- Portsmouth, England, Hampshire
Training Needs Analyst Would you like to play a key role within the Type 26 programme analysing and identifying training solutions? We currently have a vacancy for a Training Needs Analyst at our site in Broad Oak. As a Training Needs Analyst, you will be
- Recruiter: BAE Systems
- London (Greater)
The Institute seeks to appoint an experienced individual to the post Professor and Director, Nathu Puri Institute for Engineering and Enterprise
- Recruiter: London South Bank University
- Chelmsford, Essex
Join the UK’s first dedicated MSc in Additive Manufacturing (3D Printing)
- Recruiter: Anglia Ruskin University
- Competitive Salary & Benefits
What?s the opportunity? Responsible for the management and co-ordination of logistic activities for manufacturing to achieve project programmes to time, cost and quality. What will...
- Recruiter: MBDA
- Zurich, Canton of Zürich (CH)
The successful candidate is expected to develop a strong and visible research programme in the area of control and diagnostics of building systems
- Recruiter: ETH Zurich
- Leatherhead, Surrey
- £33,242 - £36,565
This is important work that affects everyone in the UK, citizens and drivers alike and has a global impact.
- Recruiter: Department for Transport
- Flexible but may need to spend time in Glasgow, London or New York offices
We are always keen to work with relevant industry professionals on an associate basis.
- Recruiter: Smarter Grid Solutions
- North West England
- c. £65,000 + company car
As a Project Delivery Engineer, you will be an essential part of the team...
- Recruiter: National Grid
- Rotherham, South Yorkshire
- Negotiable depending upon experience
Industrial and Commercial Electrical Power System Studies including Single Line Diagrams, Fault and Protection Studies & Arc Flash Assessment
- Recruiter: Electrical Safety UK Ltd
- London (Greater)
Springer Nature, the publisher of Nature, is looking to recruit a Chief Editor for Nature Electronics...
- Recruiter: Nature Research
London project puts waste heat to good use
Bunhill Energy Centre heats local homes and facilities
Waste heat captured from underground railway tunnels and an electricity substation will be used to warm homes in a London borough, in a scheme that is the first of its kind in Europe.
The project is a partnership between Islington Council, the Mayor of London Boris Johnson, UK Power Networks and Transport for London (TfL). It will be run through the Council’s Bunhill Heat and Power heat network, which opened in November 2012 and supplies more than 700 homes and a leisure centre with heating.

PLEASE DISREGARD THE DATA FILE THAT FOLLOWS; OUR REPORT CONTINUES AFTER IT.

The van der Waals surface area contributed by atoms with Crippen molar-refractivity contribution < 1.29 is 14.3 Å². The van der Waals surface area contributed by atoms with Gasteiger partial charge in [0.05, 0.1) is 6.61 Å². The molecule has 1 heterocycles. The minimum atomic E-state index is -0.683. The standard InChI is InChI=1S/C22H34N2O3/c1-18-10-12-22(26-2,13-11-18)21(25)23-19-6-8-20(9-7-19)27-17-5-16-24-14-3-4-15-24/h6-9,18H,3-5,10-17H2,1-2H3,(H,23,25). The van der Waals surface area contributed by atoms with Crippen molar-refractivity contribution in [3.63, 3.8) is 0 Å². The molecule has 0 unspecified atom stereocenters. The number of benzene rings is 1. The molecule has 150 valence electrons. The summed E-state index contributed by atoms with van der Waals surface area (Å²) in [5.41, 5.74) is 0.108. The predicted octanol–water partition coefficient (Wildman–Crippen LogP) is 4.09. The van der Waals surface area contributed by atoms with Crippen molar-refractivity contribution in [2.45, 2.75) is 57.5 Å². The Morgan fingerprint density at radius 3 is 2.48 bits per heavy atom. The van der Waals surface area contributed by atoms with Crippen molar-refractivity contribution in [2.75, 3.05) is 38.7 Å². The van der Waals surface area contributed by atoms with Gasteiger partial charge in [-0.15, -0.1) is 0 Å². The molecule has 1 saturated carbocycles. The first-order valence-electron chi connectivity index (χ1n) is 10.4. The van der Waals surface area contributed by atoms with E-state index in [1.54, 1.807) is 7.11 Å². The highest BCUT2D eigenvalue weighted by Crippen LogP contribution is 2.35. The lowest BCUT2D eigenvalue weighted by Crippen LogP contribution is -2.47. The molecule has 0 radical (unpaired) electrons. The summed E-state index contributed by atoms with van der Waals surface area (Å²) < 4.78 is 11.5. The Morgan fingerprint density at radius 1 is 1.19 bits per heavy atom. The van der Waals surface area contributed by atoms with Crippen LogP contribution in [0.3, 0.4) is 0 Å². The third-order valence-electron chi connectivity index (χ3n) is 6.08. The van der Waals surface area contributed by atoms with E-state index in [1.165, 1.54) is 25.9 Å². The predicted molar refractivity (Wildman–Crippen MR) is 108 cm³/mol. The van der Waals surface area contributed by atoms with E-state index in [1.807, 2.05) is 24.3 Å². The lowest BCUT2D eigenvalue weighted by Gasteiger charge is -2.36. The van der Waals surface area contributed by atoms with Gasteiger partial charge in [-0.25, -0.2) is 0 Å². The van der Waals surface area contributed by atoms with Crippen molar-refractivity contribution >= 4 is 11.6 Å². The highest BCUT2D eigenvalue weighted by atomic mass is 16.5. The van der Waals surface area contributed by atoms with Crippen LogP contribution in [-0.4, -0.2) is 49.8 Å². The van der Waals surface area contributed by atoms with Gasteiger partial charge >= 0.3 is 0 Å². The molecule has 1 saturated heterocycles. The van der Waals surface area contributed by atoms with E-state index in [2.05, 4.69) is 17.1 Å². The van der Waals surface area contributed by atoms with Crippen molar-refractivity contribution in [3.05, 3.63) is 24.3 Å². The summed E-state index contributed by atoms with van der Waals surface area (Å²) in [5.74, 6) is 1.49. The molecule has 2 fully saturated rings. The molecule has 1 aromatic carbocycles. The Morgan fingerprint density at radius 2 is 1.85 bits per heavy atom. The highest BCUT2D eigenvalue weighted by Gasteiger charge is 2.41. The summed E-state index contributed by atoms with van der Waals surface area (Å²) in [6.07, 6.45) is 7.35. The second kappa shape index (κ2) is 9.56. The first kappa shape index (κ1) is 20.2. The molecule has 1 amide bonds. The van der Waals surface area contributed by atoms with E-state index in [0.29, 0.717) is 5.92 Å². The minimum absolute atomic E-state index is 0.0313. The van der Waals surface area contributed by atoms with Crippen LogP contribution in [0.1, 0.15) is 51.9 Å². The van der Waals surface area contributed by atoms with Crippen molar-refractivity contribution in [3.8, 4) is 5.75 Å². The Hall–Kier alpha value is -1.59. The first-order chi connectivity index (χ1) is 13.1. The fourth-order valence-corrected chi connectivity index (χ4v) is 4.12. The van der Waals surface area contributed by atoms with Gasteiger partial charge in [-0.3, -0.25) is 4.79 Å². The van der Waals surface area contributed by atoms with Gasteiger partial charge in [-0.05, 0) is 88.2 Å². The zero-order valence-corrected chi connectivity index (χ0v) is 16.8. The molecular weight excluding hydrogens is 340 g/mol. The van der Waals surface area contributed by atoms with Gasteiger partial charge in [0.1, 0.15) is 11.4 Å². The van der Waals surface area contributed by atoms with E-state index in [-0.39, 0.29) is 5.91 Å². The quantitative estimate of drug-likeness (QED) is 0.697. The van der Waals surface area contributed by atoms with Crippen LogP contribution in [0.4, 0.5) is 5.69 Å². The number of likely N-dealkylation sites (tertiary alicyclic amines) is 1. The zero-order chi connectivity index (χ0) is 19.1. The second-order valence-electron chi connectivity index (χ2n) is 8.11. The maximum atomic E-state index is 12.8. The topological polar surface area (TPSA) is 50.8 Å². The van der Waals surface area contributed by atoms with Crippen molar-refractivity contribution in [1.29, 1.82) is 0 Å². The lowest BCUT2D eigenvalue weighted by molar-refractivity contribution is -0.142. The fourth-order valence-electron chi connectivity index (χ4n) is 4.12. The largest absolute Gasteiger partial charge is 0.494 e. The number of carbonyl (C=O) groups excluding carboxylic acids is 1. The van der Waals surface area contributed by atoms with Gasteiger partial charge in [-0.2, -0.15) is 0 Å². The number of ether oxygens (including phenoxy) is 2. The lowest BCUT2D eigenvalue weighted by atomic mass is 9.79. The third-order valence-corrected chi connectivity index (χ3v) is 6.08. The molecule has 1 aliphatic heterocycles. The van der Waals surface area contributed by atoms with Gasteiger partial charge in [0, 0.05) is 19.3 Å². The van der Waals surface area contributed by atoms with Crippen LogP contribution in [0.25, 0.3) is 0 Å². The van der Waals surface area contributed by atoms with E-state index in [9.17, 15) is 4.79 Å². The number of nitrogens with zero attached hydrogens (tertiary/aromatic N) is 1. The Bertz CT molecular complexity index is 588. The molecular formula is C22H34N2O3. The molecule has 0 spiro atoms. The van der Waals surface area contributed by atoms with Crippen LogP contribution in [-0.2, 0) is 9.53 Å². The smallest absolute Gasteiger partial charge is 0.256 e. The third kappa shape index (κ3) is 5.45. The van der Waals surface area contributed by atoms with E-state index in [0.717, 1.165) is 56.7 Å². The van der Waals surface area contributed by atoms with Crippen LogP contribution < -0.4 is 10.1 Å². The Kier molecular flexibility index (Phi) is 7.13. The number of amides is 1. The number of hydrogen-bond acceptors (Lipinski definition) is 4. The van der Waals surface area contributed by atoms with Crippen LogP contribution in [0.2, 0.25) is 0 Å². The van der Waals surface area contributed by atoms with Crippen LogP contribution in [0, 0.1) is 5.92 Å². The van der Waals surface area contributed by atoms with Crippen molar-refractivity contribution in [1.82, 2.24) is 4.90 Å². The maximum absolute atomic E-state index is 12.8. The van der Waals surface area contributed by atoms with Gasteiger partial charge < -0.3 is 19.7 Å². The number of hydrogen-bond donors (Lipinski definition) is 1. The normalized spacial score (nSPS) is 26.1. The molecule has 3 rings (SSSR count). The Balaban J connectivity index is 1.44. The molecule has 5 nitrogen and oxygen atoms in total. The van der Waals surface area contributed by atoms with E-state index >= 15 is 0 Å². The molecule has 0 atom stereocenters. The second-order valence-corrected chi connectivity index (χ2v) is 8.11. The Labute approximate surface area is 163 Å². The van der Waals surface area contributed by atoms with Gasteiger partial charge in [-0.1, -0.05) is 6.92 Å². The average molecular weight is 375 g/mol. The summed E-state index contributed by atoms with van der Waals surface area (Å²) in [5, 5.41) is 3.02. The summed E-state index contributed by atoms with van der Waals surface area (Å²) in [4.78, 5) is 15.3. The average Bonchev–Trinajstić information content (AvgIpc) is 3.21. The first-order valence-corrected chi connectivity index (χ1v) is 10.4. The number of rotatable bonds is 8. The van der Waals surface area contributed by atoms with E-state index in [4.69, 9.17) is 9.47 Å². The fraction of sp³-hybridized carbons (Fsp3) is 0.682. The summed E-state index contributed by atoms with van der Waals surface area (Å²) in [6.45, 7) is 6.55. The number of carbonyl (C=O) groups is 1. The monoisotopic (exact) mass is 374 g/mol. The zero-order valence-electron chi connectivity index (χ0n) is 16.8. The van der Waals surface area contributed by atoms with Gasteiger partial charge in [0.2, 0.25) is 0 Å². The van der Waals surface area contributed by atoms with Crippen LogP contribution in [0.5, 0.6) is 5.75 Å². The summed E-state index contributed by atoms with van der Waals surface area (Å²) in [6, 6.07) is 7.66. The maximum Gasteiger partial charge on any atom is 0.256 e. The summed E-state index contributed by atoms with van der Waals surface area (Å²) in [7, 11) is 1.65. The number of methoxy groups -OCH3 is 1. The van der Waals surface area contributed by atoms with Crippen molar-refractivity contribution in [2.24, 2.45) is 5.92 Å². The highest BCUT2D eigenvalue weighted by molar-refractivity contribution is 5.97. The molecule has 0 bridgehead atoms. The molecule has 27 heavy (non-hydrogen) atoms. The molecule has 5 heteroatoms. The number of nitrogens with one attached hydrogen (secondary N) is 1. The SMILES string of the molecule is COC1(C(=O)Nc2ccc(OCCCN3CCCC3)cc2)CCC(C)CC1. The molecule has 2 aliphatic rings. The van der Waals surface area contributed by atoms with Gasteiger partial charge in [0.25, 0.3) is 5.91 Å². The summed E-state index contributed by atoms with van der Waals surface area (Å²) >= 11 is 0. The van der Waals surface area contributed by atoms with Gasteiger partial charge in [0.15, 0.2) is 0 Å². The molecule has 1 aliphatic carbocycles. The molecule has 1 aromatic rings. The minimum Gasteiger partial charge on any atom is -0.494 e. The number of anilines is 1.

Under the new project the network will be expanded to capture two local sources of waste heat, one from a London Underground ventilation shaft and the other from a sub-station owned and operated by UK Power Networks. At the same time a further 500 dwellings will be connected to the heat network.
Councillor Rakhia Ismail, Islington Council’s executive member for sustainability, said: “Recycling heat from London Underground and the electrical network are exciting new ideas and a boost to our work to tackle fuel poverty and make Islington a fairer place. This cheaper energy scheme is greener too – local communities will see CO2 emissions drop by around 500 tonnes each year.”
Martin Wilcox, head of future networks at UK Power Networks, said: “We are carrying out a feasibility project exploring the potential to capture waste heat from one of our high-voltage electricity substations and use it to warm homes for the first time. If it is successful there could be potential to replicate this and increase access to low-carbon, low-cost energy in the capital.”
This demonstration project has been funded by £2.7m from Islington Council, which owns the network, and £1m from the EU, with backing from the Mayor, UK Power Networks and TfL/London Underground.
Earlier this year Crossrail chairman Terry Morgan said in an IET lecture that they had considered taking heat generated by the piston effect of trains in the new line’s tunnels and selling it to the buildings above.
They concluded that the novel technology would introduce too much risk into the project, but investigations are continuing and the idea could be taken into future programmes such as HS2.
"As the dust settles after the referendum result, we consider what happens next. We also look forward to an international summer of sport."
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